Sugary drinks tax is a sweet success

The first independent and direct evaluation of the impact of the UK's Soft Drinks Industry Levy has indicated a dramatic fall in levels of sugar in drinks. Children's Food Campaign responds.


The first direct evaluation of the Soft Drinks Industry Levy impact on drinks formulation shows clear evidence of manufacturers lowering sugar levels in drinks in response to the introduction of the tax.

According to independent researchers from an academic consortium led by the University of Oxford, when the Chancellor announced plans to introduce the levy, around 52% of eligible soft drinks contained 5g or more sugar per 100ml were liable for the tax. The sugary drinks tax came into force in April 2018 and by February 2019, only 15% of soft drinks were still liable. Researchers found that most of the drinks reformulation took place before the tax was live. On the 100 days either side of the implementation date (6 April 2018), 11% of the eligible drinks changed sugar content so that they were no longer liable.

The Children's Food Campaign, along with Obesity Health Alliance and Jamie Oliver's organisation, coordinated the public campaign which led to the introduction of the sugary drinks tax in 2018. Co-ordinator of the campaign Barbara Crowther says,

"This is sweet success for the Soft Drinks Industry Levy - it is doing exactly what it was designed to. Soft drinks have been the biggest single source of sugar in children's diets, and the levy has clearly contributed to a pace of sugar reduction far ahead of any voluntary efforts. It's time now for the government to build on this success, and close the loophole in the range of drinks liable for the levy and extend the tax to milkshakes, as we argued from the very beginning.

"In addition to this evidence of reduction of sugar levels, the soft drinks levy is also adding an estimated £340 million to Treasury coffers each year, for investment in children's health. At a time that local public health and school food programmes urgently need investment, we want to see this sugary drink money being put to good use, and hope Government will confirm exactly where it is being invested." 

Dr Pete Scarborough, associate professor at the Nuffield Department of Population Health at the University of Oxford, who led the analysis says,

"This research provides robust evidence that taxes can be used to improve the healthiness of food, and that they have a bigger influence on the food industry than voluntary measures, such as the government’s public health responsibility deal, or other non-fiscal interventions such as food labelling. The levy is applied to a relatively small proportion of soft drinks, and policymakers should consider extending it to drinks that are currently exempt, such as milk-based drinks."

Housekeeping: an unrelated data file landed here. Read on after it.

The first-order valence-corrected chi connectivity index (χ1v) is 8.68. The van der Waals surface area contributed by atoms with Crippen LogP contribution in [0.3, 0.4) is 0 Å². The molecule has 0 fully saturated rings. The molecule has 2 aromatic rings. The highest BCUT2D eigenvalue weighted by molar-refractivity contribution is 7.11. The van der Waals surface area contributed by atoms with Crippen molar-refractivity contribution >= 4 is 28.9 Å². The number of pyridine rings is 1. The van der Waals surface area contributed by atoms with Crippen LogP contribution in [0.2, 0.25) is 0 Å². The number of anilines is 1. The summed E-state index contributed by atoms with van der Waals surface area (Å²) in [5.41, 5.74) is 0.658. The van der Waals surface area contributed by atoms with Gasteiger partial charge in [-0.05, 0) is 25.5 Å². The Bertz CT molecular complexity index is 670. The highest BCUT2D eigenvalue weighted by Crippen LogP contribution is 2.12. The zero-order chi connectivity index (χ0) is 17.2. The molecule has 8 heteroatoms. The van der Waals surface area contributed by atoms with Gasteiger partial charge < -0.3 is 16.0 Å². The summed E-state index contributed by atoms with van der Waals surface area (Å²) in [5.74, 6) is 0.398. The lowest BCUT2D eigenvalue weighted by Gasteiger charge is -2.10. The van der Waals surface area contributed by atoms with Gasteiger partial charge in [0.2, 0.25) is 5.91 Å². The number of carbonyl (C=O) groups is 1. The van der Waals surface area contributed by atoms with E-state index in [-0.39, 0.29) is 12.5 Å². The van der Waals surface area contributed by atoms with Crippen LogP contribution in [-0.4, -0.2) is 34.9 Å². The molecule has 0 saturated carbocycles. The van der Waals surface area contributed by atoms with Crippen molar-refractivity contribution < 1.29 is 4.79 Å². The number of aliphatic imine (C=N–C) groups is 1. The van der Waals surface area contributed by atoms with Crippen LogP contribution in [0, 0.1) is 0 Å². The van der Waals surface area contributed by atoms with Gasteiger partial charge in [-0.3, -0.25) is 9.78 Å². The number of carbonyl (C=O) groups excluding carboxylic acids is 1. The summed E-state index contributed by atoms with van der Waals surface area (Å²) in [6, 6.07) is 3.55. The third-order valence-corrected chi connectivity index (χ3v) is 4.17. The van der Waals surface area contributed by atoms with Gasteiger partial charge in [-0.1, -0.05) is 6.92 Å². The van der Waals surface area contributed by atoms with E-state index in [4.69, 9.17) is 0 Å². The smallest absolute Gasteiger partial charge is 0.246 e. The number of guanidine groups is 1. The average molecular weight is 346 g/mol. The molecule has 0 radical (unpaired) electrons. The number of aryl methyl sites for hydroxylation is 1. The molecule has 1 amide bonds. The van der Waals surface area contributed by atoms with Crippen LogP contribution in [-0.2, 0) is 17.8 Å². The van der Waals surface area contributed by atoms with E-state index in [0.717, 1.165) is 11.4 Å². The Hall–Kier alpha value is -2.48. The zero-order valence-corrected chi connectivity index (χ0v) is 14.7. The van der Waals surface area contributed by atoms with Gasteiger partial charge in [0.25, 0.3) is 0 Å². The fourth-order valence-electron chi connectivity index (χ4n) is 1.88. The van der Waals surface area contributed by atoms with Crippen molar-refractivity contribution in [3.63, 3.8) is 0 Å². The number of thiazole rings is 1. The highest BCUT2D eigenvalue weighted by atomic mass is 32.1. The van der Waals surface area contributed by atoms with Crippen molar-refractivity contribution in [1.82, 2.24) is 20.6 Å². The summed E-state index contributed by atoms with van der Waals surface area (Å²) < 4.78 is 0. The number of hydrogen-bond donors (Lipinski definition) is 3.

Professor Martin White of the MRC Epidemiology Unit at the University of Cambridge, Chief Investigator for the SDIL evaluation, says:

‘These are the first results from our independent evaluation of the Soft Drinks Industry Levy and focus on the reformulation efforts of soft drinks companies. The findings suggest that the levy has been effective in prompting industry reformulation to reduce sugar content of many soft drinks. However, the marketing strategies of soft drinks manufacturers compared to supermarkets vary considerably, with differences in sugar content, sizes and prices of drinks as a result of the levy. Further research is looking at how these changes affect purchases and consumption of soft drinks and potential health impacts among the public, as well as impacts on businesses and the economy. These will be reported over the next year as they become available.’

The research is being published in the February edition of PLoS Medicine, and was conducted by teams at the University of Oxford, University of Cambridge, London School of Hygiene and Tropical Medicine, Exeter, Warwick and Bath Universities. It is funded by the National Institute for Health Research (NIHR)


For more information

Read the evaluation paper published in PLoS Medicine 

Read the Sustain/Children's Food Campaign report "How the sugary drinks tax was won"


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